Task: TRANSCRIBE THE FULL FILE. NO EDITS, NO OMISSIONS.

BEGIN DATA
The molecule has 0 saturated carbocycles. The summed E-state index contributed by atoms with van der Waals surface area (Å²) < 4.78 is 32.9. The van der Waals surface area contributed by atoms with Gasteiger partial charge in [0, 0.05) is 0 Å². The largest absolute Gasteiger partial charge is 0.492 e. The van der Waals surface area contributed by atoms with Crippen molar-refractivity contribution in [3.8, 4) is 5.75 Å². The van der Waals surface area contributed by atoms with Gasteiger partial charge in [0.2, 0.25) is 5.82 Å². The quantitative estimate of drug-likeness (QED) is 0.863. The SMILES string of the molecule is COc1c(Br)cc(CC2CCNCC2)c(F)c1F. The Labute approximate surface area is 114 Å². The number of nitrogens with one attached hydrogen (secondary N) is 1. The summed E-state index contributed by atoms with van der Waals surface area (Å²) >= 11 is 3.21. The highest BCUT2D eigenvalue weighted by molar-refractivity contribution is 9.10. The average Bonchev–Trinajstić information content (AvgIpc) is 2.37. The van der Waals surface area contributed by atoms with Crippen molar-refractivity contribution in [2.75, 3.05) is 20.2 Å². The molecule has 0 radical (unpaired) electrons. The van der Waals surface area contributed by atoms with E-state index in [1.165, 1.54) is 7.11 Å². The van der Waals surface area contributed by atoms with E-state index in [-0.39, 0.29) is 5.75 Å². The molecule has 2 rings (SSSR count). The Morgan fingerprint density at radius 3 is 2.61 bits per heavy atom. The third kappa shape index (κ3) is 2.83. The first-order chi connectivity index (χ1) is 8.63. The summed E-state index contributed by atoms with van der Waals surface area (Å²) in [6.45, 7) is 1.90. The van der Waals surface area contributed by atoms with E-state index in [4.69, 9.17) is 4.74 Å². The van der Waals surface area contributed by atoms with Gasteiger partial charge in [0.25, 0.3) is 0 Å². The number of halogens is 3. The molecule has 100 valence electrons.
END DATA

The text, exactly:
The molecule has 0 saturated carbocycles. The summed E-state index contributed by atoms with van der Waals surface area (Å²) < 4.78 is 32.9. The van der Waals surface area contributed by atoms with Gasteiger partial charge in [0, 0.05) is 0 Å². The largest absolute Gasteiger partial charge is 0.492 e. The van der Waals surface area contributed by atoms with Crippen molar-refractivity contribution in [3.8, 4) is 5.75 Å². The van der Waals surface area contributed by atoms with Gasteiger partial charge in [0.2, 0.25) is 5.82 Å². The quantitative estimate of drug-likeness (QED) is 0.863. The SMILES string of the molecule is COc1c(Br)cc(CC2CCNCC2)c(F)c1F. The Labute approximate surface area is 114 Å². The number of nitrogens with one attached hydrogen (secondary N) is 1. The summed E-state index contributed by atoms with van der Waals surface area (Å²) >= 11 is 3.21. The highest BCUT2D eigenvalue weighted by molar-refractivity contribution is 9.10. The average Bonchev–Trinajstić information content (AvgIpc) is 2.37. The van der Waals surface area contributed by atoms with Crippen molar-refractivity contribution in [2.75, 3.05) is 20.2 Å². The molecule has 0 radical (unpaired) electrons. The van der Waals surface area contributed by atoms with E-state index in [1.165, 1.54) is 7.11 Å². The van der Waals surface area contributed by atoms with E-state index in [-0.39, 0.29) is 5.75 Å². The molecule has 2 rings (SSSR count). The Morgan fingerprint density at radius 3 is 2.61 bits per heavy atom. The third kappa shape index (κ3) is 2.83. The first-order chi connectivity index (χ1) is 8.63. The summed E-state index contributed by atoms with van der Waals surface area (Å²) in [6.45, 7) is 1.90. The van der Waals surface area contributed by atoms with E-state index in [4.69, 9.17) is 4.74 Å². The van der Waals surface area contributed by atoms with Gasteiger partial charge in [0.25, 0.3) is 0 Å². The number of halogens is 3. The molecule has 100 valence electrons.